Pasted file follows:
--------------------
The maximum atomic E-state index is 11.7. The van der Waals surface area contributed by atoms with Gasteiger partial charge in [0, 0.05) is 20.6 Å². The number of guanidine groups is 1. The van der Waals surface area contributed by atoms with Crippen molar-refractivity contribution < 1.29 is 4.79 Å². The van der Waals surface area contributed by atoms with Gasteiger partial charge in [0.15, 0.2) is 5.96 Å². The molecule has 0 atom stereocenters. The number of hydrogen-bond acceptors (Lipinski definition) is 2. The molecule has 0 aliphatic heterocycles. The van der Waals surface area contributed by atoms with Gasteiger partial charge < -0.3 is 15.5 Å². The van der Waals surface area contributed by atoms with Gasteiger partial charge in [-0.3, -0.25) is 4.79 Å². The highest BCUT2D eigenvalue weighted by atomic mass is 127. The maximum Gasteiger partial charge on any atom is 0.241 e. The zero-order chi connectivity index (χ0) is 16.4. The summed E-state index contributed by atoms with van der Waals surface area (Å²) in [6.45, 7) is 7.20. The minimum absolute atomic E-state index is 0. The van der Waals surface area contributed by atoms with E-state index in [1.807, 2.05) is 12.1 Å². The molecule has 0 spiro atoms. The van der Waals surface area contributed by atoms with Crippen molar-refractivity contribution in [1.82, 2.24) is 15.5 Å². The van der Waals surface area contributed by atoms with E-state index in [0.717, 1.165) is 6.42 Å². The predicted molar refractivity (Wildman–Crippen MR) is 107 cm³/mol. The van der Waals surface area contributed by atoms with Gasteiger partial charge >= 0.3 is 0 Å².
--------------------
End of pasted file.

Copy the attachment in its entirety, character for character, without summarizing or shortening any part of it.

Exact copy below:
The maximum atomic E-state index is 11.7. The van der Waals surface area contributed by atoms with Gasteiger partial charge in [0, 0.05) is 20.6 Å². The number of guanidine groups is 1. The van der Waals surface area contributed by atoms with Crippen molar-refractivity contribution < 1.29 is 4.79 Å². The van der Waals surface area contributed by atoms with Gasteiger partial charge in [0.15, 0.2) is 5.96 Å². The molecule has 0 atom stereocenters. The number of hydrogen-bond acceptors (Lipinski definition) is 2. The molecule has 0 aliphatic heterocycles. The van der Waals surface area contributed by atoms with Gasteiger partial charge < -0.3 is 15.5 Å². The van der Waals surface area contributed by atoms with Gasteiger partial charge in [-0.3, -0.25) is 4.79 Å². The highest BCUT2D eigenvalue weighted by atomic mass is 127. The maximum Gasteiger partial charge on any atom is 0.241 e. The zero-order chi connectivity index (χ0) is 16.4. The summed E-state index contributed by atoms with van der Waals surface area (Å²) in [6.45, 7) is 7.20. The minimum absolute atomic E-state index is 0. The van der Waals surface area contributed by atoms with E-state index in [1.807, 2.05) is 12.1 Å². The molecule has 0 spiro atoms. The van der Waals surface area contributed by atoms with Crippen molar-refractivity contribution in [1.82, 2.24) is 15.5 Å². The van der Waals surface area contributed by atoms with E-state index in [0.717, 1.165) is 6.42 Å². The predicted molar refractivity (Wildman–Crippen MR) is 107 cm³/mol. The van der Waals surface area contributed by atoms with Gasteiger partial charge >= 0.3 is 0 Å².